I love this quote by Henry David Thoreau: “If one advances confidently in the direction of his dreams, and endeavors to live the life which he has imagined, he will meet with success unexpected in common hours.”

What if sports no longer taught the binaries of winners and losers? Us vs. Them?

Howard McWilliam's D IS FOR DROOL

Before my summer hiatus, I had one more interview to share, which got a little delayed. So, without further adieu, Howard McWilliam stopped by to talk about the latest book in the adorable "My Monster" series from Flashlight Press, D is for Drool!

  
e: What was your creative process/medium, can you walk us through it?
Howard:
One of my favourite parts of working on a new book is creating the thumbnail storyboard, hashing out the rhythm and page layout of the story, roughly positioning the blocks of text and scribbling in the main characters and action. This is the stage that’s full of exciting possibilities, and also reveals the meatiest problems to work through. I work entirely on an iPad Pro these days, using the software Procreate. With some customised paper textures and brushes, this has all the functionality I need — from this initial storyboard, through detailed pencil sketches, colour roughs and on to finished paintings.

e: What was your path to publication?
Howard:
I took a rather unconventional route into illustration. Although drawing and painting continuously for as long as I can remember, I began my career (after an English degree) as a financial journalist in London. The editor of Taxation magazine, just over from my desk at Pensions World, was struggling for a picture idea for his cover one week. He’d heard about my artistic background from my editor and wondered if I might try something out for him. He liked it, so it was the first of many more. Before long the editors of other magazines in the building were coming to me when they too were struggling for ideas, and I began building a freelance illustration career on the side. One of my magazine illustrations, for an article on what was then called “sustainable and responsible investment”, was a monster standing on a chair, terrified of a mouse with a placard.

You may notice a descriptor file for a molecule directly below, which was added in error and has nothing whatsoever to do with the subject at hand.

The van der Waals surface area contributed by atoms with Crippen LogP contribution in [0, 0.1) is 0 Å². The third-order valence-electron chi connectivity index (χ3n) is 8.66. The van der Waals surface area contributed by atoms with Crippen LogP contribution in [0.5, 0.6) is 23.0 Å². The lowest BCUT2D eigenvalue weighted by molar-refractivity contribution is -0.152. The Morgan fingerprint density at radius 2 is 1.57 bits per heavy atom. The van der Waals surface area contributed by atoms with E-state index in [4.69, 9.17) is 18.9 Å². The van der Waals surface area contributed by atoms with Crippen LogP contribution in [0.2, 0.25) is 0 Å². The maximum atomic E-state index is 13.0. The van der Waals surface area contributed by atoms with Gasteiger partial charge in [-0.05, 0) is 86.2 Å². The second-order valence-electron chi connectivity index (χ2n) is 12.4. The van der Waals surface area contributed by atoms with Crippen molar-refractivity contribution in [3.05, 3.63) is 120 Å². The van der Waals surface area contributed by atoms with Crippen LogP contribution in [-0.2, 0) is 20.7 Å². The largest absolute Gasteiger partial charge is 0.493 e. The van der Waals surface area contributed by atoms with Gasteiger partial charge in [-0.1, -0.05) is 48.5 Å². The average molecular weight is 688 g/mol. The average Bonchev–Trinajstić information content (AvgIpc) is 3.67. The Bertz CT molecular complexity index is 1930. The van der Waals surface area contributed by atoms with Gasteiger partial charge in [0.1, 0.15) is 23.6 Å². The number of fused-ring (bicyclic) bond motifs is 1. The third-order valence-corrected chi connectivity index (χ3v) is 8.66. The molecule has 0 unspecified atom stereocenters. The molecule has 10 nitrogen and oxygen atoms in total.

I put this onto the portfolio website childrensillustrators.com, and was delighted when it led the editor of Flashlight Press to contact me asking if I wanted to illustrate a book about monsters under the bed. It was my first picture book, and was successful enough to spawn several sequels, including the latest — “D is for Drool”. It also brought me into the world of children’s publishing, and led to work from the likes of Scholastic, Bloomsbury and Penguin RandomHouse.

e: Is there a unique or funny story behind the creation of this story?
Howard:
Not necessarily a unique story, but occasionally I can get so absorbed in experimenting and creating monsters that it takes my editor, Shari, to point out that I’ve drawn a configuration of shapes that perhaps resemble body parts we don’t want to depict or could otherwise be considered somewhat obscene!

e: LOL! What do you think makes an illustration magical, what I call "Heart Art” - the sort that makes a reader want to come back to look again and again?
Howard:
Perhaps the most important part for me is imbuing every character with a sense of personality and agency, giving them the right expression for each moment and making them seem “real”. With my usual style, that involves giving them a sculptural solidity, and to this end mood and lighting are also significant. I create quite a three dimensional environment, filled with real objects — details of which I hope children will enjoy looking at (otherwise it was a waste of time!). In the I Need My Monster books, the monsters themselves often provide their own lighting, and their colours lend a glow to the room. This was one way to give some variety when the story is often set in an unchanging location — Ethan’s room and bedside. But I think this sense of a colour glow may also give the characters a deeper appeal.
e: How do you advertise yourself (or do you)?